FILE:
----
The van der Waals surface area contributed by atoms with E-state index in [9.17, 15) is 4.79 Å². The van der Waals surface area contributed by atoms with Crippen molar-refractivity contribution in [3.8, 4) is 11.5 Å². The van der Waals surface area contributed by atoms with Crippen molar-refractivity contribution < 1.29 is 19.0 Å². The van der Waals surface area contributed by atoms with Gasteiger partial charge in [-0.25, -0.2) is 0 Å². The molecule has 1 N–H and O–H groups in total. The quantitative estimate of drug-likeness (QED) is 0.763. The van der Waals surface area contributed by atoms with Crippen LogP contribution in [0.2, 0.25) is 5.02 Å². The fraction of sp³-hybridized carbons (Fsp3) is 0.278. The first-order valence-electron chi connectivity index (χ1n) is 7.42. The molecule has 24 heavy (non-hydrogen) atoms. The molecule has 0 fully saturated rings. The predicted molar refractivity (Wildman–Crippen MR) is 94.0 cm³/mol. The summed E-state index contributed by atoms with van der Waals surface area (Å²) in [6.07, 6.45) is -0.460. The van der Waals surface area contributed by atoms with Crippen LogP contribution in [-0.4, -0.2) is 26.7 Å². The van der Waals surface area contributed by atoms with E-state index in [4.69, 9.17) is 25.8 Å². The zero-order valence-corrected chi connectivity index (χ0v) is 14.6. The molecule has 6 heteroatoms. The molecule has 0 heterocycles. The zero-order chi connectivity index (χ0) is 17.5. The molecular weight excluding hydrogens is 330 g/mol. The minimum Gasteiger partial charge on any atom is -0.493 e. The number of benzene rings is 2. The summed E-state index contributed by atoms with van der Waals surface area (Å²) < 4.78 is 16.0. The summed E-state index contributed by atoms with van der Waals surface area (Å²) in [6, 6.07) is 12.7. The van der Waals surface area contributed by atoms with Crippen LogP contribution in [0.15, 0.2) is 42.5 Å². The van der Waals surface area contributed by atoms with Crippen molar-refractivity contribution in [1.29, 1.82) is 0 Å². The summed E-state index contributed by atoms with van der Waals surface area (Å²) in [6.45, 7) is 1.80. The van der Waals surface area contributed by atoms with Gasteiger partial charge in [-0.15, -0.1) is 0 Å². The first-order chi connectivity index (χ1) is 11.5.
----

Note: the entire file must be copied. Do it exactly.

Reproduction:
The van der Waals surface area contributed by atoms with E-state index in [9.17, 15) is 4.79 Å². The van der Waals surface area contributed by atoms with Crippen molar-refractivity contribution in [3.8, 4) is 11.5 Å². The van der Waals surface area contributed by atoms with Crippen molar-refractivity contribution < 1.29 is 19.0 Å². The van der Waals surface area contributed by atoms with Gasteiger partial charge in [-0.25, -0.2) is 0 Å². The molecule has 1 N–H and O–H groups in total. The quantitative estimate of drug-likeness (QED) is 0.763. The van der Waals surface area contributed by atoms with Crippen LogP contribution in [0.2, 0.25) is 5.02 Å². The fraction of sp³-hybridized carbons (Fsp3) is 0.278. The first-order valence-electron chi connectivity index (χ1n) is 7.42. The molecule has 24 heavy (non-hydrogen) atoms. The molecule has 0 fully saturated rings. The predicted molar refractivity (Wildman–Crippen MR) is 94.0 cm³/mol. The summed E-state index contributed by atoms with van der Waals surface area (Å²) in [6.07, 6.45) is -0.460. The van der Waals surface area contributed by atoms with Crippen LogP contribution in [-0.4, -0.2) is 26.7 Å². The van der Waals surface area contributed by atoms with E-state index in [4.69, 9.17) is 25.8 Å². The zero-order valence-corrected chi connectivity index (χ0v) is 14.6. The molecule has 6 heteroatoms. The molecule has 0 heterocycles. The zero-order chi connectivity index (χ0) is 17.5. The molecular weight excluding hydrogens is 330 g/mol. The minimum Gasteiger partial charge on any atom is -0.493 e. The number of benzene rings is 2. The summed E-state index contributed by atoms with van der Waals surface area (Å²) < 4.78 is 16.0. The summed E-state index contributed by atoms with van der Waals surface area (Å²) in [6, 6.07) is 12.7. The van der Waals surface area contributed by atoms with Crippen LogP contribution in [0.15, 0.2) is 42.5 Å². The van der Waals surface area contributed by atoms with Crippen molar-refractivity contribution in [1.29, 1.82) is 0 Å². The summed E-state index contributed by atoms with van der Waals surface area (Å²) in [6.45, 7) is 1.80. The van der Waals surface area contributed by atoms with Gasteiger partial charge in [-0.15, -0.1) is 0 Å². The first-order chi connectivity index (χ1) is 11.5.